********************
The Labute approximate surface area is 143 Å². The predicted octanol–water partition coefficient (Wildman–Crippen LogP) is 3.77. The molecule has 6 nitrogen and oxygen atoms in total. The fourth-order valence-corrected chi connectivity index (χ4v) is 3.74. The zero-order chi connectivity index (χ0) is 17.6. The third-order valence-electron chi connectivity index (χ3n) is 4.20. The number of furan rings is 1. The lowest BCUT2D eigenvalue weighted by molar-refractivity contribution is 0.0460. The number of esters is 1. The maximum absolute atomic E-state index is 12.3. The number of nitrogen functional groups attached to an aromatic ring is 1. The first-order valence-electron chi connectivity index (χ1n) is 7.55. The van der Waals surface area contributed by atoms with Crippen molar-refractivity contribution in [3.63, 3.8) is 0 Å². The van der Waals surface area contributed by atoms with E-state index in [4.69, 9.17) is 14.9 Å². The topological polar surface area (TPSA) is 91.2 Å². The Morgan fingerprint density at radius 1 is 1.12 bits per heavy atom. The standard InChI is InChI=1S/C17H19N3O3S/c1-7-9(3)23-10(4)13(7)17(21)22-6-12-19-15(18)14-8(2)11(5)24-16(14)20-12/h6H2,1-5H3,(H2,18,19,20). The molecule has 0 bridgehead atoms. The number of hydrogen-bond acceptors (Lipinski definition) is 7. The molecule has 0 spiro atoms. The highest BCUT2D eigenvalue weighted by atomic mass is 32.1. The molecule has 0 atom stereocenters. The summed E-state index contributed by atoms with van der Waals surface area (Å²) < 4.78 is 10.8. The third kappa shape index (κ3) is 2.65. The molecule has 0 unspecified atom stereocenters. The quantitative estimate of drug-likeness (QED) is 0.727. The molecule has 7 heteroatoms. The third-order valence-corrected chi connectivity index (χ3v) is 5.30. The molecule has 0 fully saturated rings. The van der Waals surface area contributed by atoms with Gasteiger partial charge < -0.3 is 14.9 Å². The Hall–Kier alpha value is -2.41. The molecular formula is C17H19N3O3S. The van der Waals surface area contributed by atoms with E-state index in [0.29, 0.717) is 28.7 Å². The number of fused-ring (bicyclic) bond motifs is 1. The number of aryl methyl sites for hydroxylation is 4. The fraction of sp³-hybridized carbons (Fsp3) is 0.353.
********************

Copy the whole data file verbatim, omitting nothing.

The Labute approximate surface area is 143 Å². The predicted octanol–water partition coefficient (Wildman–Crippen LogP) is 3.77. The molecule has 6 nitrogen and oxygen atoms in total. The fourth-order valence-corrected chi connectivity index (χ4v) is 3.74. The zero-order chi connectivity index (χ0) is 17.6. The third-order valence-electron chi connectivity index (χ3n) is 4.20. The number of furan rings is 1. The lowest BCUT2D eigenvalue weighted by molar-refractivity contribution is 0.0460. The number of esters is 1. The maximum absolute atomic E-state index is 12.3. The number of nitrogen functional groups attached to an aromatic ring is 1. The first-order valence-electron chi connectivity index (χ1n) is 7.55. The van der Waals surface area contributed by atoms with Crippen molar-refractivity contribution in [3.63, 3.8) is 0 Å². The van der Waals surface area contributed by atoms with E-state index in [4.69, 9.17) is 14.9 Å². The topological polar surface area (TPSA) is 91.2 Å². The Morgan fingerprint density at radius 1 is 1.12 bits per heavy atom. The standard InChI is InChI=1S/C17H19N3O3S/c1-7-9(3)23-10(4)13(7)17(21)22-6-12-19-15(18)14-8(2)11(5)24-16(14)20-12/h6H2,1-5H3,(H2,18,19,20). The molecule has 0 bridgehead atoms. The number of hydrogen-bond acceptors (Lipinski definition) is 7. The molecule has 0 spiro atoms. The highest BCUT2D eigenvalue weighted by atomic mass is 32.1. The molecule has 0 atom stereocenters. The summed E-state index contributed by atoms with van der Waals surface area (Å²) < 4.78 is 10.8. The third kappa shape index (κ3) is 2.65. The molecule has 0 unspecified atom stereocenters. The quantitative estimate of drug-likeness (QED) is 0.727. The molecule has 7 heteroatoms. The third-order valence-corrected chi connectivity index (χ3v) is 5.30. The molecule has 0 fully saturated rings. The van der Waals surface area contributed by atoms with Gasteiger partial charge < -0.3 is 14.9 Å². The Hall–Kier alpha value is -2.41. The molecular formula is C17H19N3O3S. The van der Waals surface area contributed by atoms with E-state index in [0.29, 0.717) is 28.7 Å². The number of fused-ring (bicyclic) bond motifs is 1. The number of aryl methyl sites for hydroxylation is 4. The fraction of sp³-hybridized carbons (Fsp3) is 0.353.